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Neosho Daily News - Neosho, MO
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The Last Lily of Autumn
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About this blog
By Shiela Rabe
Shiela Rabe is a former RN with an interest in creative arts such as writing, quilting, craft sewing and water color painting. She is an avid observer of birds and has been an animal rescuer with the Uffda Fund for Animals, a non-profit 501 (c) 3 ...
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Uffda Critters
Shiela Rabe is a former RN with an interest in creative arts such as writing, quilting, craft sewing and water color painting. She is an avid observer of birds and has been an animal rescuer with the Uffda Fund for Animals, a non-profit 501 (c) 3 corporation since it began in 2008. Shiela and her husband Bruce have lived in Cando for 13 years and have a family of rescued collies and kitties.
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The last tiger lily
Shiela Rabe
The last tiger lily
By Shiela Rabe
Oct. 1, 2013 6:46 a.m.



  This has been an odd autumn, just as the previous three seasons have been unusual. It seems that the cycle has shifted somehow; on October 1st, when the northern prairie landscape normally is going into a slowdown to face the harshness of winter, we have a host of tiger lilies beginning a second round of blooms. Summer-bearing raspberries are laden with ripening fruit. Asparagus beds are sending up new sprouts as if it were spring. Our honey bees are bringing in pollen and nectar from unknown floral sources.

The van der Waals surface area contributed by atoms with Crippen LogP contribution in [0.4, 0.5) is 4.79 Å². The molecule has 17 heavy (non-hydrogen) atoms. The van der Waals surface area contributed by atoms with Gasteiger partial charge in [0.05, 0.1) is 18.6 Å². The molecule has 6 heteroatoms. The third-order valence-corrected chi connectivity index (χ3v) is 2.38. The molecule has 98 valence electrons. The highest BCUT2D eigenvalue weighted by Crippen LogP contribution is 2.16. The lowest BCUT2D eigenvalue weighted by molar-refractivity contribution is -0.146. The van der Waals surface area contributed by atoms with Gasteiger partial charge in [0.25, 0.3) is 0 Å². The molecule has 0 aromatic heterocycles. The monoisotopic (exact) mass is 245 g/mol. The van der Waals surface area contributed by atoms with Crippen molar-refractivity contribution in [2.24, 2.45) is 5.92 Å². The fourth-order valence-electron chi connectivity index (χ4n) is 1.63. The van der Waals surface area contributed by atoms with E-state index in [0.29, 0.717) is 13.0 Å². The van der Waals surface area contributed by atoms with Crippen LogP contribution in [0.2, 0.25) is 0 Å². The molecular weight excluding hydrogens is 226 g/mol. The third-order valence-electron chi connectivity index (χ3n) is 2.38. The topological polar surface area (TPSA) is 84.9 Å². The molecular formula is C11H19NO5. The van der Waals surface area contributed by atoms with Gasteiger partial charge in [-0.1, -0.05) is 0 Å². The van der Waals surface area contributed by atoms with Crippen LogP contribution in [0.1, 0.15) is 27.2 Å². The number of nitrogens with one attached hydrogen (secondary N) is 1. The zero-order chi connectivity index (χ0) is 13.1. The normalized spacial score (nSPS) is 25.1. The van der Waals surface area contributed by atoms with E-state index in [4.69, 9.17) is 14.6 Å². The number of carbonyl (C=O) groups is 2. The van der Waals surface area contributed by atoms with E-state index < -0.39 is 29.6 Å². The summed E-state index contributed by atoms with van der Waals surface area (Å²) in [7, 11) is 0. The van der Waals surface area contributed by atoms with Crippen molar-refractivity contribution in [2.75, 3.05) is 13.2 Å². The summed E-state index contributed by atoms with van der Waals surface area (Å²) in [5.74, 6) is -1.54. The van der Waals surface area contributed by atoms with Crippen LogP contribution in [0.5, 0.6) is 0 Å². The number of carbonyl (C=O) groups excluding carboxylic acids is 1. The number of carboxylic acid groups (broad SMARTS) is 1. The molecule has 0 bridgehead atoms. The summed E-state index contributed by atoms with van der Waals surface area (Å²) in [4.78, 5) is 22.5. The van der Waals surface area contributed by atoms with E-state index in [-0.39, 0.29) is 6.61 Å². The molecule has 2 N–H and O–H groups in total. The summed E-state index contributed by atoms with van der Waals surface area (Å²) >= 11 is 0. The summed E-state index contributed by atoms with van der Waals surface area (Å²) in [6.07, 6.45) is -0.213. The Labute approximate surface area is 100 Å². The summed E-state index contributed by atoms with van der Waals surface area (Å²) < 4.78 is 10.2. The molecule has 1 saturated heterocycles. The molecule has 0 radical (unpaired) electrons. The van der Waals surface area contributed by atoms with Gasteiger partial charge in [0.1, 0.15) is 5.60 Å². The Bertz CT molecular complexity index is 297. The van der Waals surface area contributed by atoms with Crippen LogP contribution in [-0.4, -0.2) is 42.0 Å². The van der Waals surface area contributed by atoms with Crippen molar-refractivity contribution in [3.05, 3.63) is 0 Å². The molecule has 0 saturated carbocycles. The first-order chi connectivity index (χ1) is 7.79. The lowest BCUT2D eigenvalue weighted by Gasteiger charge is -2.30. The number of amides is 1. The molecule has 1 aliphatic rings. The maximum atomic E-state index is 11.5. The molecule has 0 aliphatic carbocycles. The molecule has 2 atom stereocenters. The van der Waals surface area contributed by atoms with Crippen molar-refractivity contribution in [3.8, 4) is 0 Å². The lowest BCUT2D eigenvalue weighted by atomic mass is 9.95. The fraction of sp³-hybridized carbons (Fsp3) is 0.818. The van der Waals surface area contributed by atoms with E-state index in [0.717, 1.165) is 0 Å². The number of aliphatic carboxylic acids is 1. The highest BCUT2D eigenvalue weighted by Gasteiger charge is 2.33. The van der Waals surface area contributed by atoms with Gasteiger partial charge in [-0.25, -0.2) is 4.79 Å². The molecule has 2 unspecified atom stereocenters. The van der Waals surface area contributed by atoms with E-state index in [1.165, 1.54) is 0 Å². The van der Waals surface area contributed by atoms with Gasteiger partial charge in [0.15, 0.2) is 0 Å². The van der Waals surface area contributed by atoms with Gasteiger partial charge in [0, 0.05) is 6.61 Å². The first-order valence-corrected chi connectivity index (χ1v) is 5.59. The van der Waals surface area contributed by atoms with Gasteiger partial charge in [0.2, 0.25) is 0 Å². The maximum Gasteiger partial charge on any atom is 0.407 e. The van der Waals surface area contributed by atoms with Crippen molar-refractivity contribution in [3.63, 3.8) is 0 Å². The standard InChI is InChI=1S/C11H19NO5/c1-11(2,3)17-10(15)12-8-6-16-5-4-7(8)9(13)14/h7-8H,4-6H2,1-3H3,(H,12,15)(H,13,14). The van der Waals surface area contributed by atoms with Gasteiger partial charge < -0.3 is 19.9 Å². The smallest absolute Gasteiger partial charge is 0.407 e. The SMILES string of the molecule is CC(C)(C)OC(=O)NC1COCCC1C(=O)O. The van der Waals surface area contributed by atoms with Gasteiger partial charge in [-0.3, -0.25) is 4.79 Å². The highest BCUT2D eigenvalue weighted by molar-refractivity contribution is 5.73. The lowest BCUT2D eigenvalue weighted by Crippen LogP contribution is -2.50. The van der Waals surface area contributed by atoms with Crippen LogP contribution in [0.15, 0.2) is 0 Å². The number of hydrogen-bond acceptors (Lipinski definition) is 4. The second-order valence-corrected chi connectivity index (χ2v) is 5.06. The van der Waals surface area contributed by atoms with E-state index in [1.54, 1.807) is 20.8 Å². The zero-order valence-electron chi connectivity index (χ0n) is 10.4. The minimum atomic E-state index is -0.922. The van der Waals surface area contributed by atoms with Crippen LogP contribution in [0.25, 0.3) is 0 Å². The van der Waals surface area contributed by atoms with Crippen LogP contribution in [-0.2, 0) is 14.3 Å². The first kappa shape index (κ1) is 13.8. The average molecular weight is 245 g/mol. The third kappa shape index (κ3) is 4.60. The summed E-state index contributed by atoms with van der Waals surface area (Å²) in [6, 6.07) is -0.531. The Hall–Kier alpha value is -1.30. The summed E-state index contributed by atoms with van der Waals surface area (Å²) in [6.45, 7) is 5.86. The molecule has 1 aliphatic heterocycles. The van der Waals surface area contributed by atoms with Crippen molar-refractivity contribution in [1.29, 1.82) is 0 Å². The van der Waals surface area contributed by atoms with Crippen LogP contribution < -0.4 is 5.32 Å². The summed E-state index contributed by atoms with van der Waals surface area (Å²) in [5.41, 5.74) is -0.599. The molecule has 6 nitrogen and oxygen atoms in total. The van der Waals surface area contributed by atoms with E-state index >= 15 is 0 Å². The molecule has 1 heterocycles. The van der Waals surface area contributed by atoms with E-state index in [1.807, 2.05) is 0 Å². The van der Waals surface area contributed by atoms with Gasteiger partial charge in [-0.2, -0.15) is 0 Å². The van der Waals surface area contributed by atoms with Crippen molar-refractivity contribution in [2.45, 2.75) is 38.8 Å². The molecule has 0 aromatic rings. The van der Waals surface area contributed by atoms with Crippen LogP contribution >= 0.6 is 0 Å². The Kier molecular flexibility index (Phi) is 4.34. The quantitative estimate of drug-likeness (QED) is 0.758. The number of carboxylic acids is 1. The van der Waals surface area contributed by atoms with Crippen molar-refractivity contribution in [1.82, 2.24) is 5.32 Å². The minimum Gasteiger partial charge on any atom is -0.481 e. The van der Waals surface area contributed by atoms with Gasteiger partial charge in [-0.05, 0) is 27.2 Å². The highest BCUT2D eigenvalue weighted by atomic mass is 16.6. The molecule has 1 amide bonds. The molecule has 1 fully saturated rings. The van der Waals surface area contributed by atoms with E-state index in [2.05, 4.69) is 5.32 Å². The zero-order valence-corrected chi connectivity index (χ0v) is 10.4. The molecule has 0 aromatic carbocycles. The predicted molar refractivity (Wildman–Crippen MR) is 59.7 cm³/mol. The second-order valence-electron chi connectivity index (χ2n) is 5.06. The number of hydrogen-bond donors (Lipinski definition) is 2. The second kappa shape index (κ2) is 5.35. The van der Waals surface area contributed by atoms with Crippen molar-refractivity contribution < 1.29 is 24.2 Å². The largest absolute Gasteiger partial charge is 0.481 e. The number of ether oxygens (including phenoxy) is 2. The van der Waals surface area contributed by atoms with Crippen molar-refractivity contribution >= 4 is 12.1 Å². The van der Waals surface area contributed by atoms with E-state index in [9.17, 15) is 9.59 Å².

The trees even seem to be holding on to their leaves, as if to extend the color into the monochrome palette of late autumn. Well, I'm all for it. Autumn has long been my favorite time of the year. The crispness of the early morning air, the angle of the sunlight striking the rooftops, the plaintive calls of migrating flocks passing overhead - it's all so amazing.

  But today I think the winds of change are coming. Strong gusts will make short work of the trees' desperate attempt to hold on to their golds and reds. Those same gusts will blow over  the raspberry canes and shrivel the remainng juicy berries. The honey bees will choose to stay in their hives rather than fight to stay aloft in the gale. And the last tiger lily will give up her burnt orange petals one by one as the winds of change usher in late fall.

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